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Research Article
Open Access Peer-reviewed

Comparative Analysis of the Hydrochemical Characteristics of Ground Water Sources Found within the Kassena Nankana East District of the Upper East Region of Ghana

Armah Nathaniel, Armah Abigail
American Journal of Mining and Metallurgy. 2017, 4(1), 45-50. DOI: 10.12691/ajmm-4-1-4
Published online: June 21, 2017

Abstract

Water is an essential component of life that is impossible to do away with. Just like its numerous uses, water has a variety of sources which include those that are stored in ice caps and glaciers, surface water, and ground water. The Kassena Nankana East District is one of nine districts in the Upper East Region of Ghana and has three main potable water sources; pipe-borne, borehole and wells, with the last two being the most readily available sources especially as you move away from the central business district, where most of the commercial activities takes place. These ground water sources within the district are used for both domestic, industrial (cottage industry), agricultural, and recreational purposes. Metals do occur freely in nature either as a combination with other minerals or on their own in these water sources. In as much as they come with other minerals that are of economic importance, they cannot be left behind taking only the important one. Such metals enter our water system either by natural disturbance like when water flows over them or by man-made disturbances especially through the mining process. Because of the levels of toxicity some of these metals exhibit, this study was designed to estimate their concentrations in ground water which is used directly without treatment within the district. It was revealed that both sources were mildly acidic to mildly basic (6.84- 7.58 for wells and 6.85- 7.69 for boreholes). Concentrations of most metals were found to be low and within acceptable standards. However, there were more well samples that were very hard than borehole samples. In the exception of Cd, both sources reflected similar trends of Cu, Zn, Ni and Cr concentrations.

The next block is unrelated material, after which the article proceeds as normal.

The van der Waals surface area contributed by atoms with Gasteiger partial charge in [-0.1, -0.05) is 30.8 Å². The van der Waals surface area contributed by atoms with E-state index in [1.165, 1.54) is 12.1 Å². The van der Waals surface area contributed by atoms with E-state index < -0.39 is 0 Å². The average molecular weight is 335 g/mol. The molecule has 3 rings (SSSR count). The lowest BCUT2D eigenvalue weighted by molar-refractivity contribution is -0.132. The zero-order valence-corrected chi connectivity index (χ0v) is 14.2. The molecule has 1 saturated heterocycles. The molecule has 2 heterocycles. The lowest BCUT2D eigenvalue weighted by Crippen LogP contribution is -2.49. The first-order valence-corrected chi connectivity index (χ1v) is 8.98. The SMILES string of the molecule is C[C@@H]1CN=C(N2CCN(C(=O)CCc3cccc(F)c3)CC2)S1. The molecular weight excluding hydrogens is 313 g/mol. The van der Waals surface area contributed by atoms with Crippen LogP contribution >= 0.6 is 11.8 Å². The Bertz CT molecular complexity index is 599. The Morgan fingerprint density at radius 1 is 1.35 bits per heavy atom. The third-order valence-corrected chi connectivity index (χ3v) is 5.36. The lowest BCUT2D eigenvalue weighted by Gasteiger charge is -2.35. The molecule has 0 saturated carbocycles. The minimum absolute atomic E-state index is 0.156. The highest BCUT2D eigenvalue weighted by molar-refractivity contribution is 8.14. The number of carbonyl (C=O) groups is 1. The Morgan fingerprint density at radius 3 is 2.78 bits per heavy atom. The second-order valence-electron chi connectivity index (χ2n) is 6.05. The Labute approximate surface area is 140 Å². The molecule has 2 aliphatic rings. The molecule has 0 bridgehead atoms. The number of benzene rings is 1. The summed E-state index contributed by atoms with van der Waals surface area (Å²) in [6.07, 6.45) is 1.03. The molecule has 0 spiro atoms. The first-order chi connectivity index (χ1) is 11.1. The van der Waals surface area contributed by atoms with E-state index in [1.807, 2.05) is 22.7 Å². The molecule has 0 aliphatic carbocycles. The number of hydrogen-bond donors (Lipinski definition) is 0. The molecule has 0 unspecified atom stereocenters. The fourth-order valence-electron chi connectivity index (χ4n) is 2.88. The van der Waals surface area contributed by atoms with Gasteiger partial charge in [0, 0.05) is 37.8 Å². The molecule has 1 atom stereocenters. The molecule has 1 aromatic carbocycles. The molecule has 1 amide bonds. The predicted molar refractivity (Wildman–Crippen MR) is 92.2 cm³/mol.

1. Introduction

The Kassena Nankana District is one of nine districts of the Upper East Region of Ghana and is inhabited by the Kasem and Nankam people. The main economic activity is subsistence farming. The major food crops produced are corn, millet and sorghum. They also produce tomatoes, pepper and other vegetables that they export to other regions of the country and neighboring West African countries. Most farms are irrigated especially during the dry season and there is a heavy use of herbicides, pesticides and other agro chemicals, which may contain heavy metals, in the district.

Other sources of ground water contaminants such as used motor oils and lubricants which also contain heavy metals are disposed of by pouring directly onto the ground or into nearby drains which eventually find their way into the ground water by leaching. Furthermore, some heavy metals like cadmium occur free in natural soils and may find their way into ground water over the years through weathering. Though there are many sources of water depending on the use, a majority of potable water sources is obtained from ground water sources through either boreholes or water wells.

As documented by Gyau-Boakye and Dapaah-Siakwan 4, communities with smaller populations (500-2000) are to be helped with either hand dug wells or boreholes fitted with hand pumps for water extraction. Due to the scattered nature of settlements within the district with a majority rural settlements, boreholes and wells have for many years been a well-known source of domestic water supply for the people of the district.

Though it important to know and appreciate what makes up the substances we consume, it has been observed that not much work has been done to investigate the hydrochemistry of boreholes and well water within the District which incidentally shares boundaries with districts where fluoride rich waters and higher concentrations of heavy metals exists 1. This study was therefore designed to assess and compare some physico-chemical parameters of groundwater sources extracted from boreholes and wells and evaluate their toxicity by comparing them to already established standards.

2. Materials and Methods

2.1. The Study Area